I recently read a wonderful brief written by a marketing professor for his marketing students. The reason for writing the brief was that the professor believed that many small businesspeople focus too much on the marketing and do not appreciate how the financial aspect ties in. As finance and accounting professionals, we obviously agree with that assessment!
The brief written by the marketing prof was exceptionally well done. It laid out in the clearest of terms the distinction between revenues, expenses and profits. From an accounting perspective, it gave the small business entrepreneur everything they needed to know about accounting to operate a business. In my opinion however, it was missing three critical finance elements necessary for an entrepreneur to have a successful business. These three elements were; (1) an understanding of the importance of the timing of the cash flows, (2) and understanding of the importance of the uncertainty of the cash flows, and (3) an understanding of the importance of the working capital cash flows which do not get explicitly accounted for in the formal accounting of a business.
In this blog, I would like to talk about the importance of the timing of the cash flows, and cover the other two issues in subsequent blogs. For a small business, the timing of the cash flows is almost as important as the size of the cash flows. There are two aspects to the timing of the cash flows. The first is the difference in the timing between the cash inflows and the cash outflows. The second is the timing of the cash flows throughout the year, or the cyclicality of the cash flows.
In a typical sales transaction, the cash goes out the door, before the cash comes in. For example, supplies and equipment must be bought and paid for, the product must be made, and workers paid, the rent and structure of the workplace must be paid for, and all of this before there is even a product to sell. Then the product sits there in inventory until a customer decides to buy, and even then, the customer may take some time on credit before they pay.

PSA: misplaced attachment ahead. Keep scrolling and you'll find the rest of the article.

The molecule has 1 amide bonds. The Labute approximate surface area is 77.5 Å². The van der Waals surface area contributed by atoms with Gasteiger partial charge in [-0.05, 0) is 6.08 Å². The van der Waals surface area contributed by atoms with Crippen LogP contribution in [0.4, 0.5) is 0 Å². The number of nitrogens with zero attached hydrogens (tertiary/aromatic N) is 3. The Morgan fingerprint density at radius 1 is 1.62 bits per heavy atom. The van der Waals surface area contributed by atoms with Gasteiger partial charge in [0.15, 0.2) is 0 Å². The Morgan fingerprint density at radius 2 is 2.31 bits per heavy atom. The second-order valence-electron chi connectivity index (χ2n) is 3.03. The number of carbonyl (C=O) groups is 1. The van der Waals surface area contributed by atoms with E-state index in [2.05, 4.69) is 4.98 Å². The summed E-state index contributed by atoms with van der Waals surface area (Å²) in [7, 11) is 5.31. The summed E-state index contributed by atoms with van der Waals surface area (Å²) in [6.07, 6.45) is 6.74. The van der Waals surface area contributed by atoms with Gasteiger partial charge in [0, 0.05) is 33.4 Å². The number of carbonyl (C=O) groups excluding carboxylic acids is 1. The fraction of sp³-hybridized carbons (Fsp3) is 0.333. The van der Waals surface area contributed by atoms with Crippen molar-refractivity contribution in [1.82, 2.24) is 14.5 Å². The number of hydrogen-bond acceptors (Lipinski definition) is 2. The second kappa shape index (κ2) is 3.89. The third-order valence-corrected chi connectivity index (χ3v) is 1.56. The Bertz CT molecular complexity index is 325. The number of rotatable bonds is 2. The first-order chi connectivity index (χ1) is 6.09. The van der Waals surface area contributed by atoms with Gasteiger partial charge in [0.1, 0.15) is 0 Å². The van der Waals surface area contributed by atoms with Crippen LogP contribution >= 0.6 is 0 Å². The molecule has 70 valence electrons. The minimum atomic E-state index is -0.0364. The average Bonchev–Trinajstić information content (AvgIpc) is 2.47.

The timing between the cash going out the door and the cash coming in the door of the business is often called the cash-to-cash gap, or the cash conversion cycle. The cash-to-cash gap does not directly show up on the accounting statements of the firm, but it imposes a real cost on the business. It requires financing to maintain, and it affects the liquidity of the business and its ability to grow. Managing the cash-to-cash gap is part of working capital management.
A second component of the timing of the cash flows is the cyclicality of the cash flows. Most businesses, tend to be cyclical or seasonal in their sales and in their expenses. This is especially true for small businesses who often do not have the scope or scale to diversify their products and services. Management of the cash surpluses is very different from cash management during periods of cash deficits. Mismanagement of either component can lead to trouble, while successful management can lead to greater profits and more opportunities.
Timing of cash flows does not directly show up in the formal accounting of profit or loss. However, mistakes in understanding the timing of cash flows will likely show up on the heap of failed businesses. The takeaway is that there is more to understanding the finances of a successful business that the revenues, expenses and net profit. The timing of the cash flows, and management of that timing is key to success. Look for future blogs that will cover the importance of the uncertainty of the cash flows, and the working capital cycle.
*This is the first blog of a three part series on Cash Flows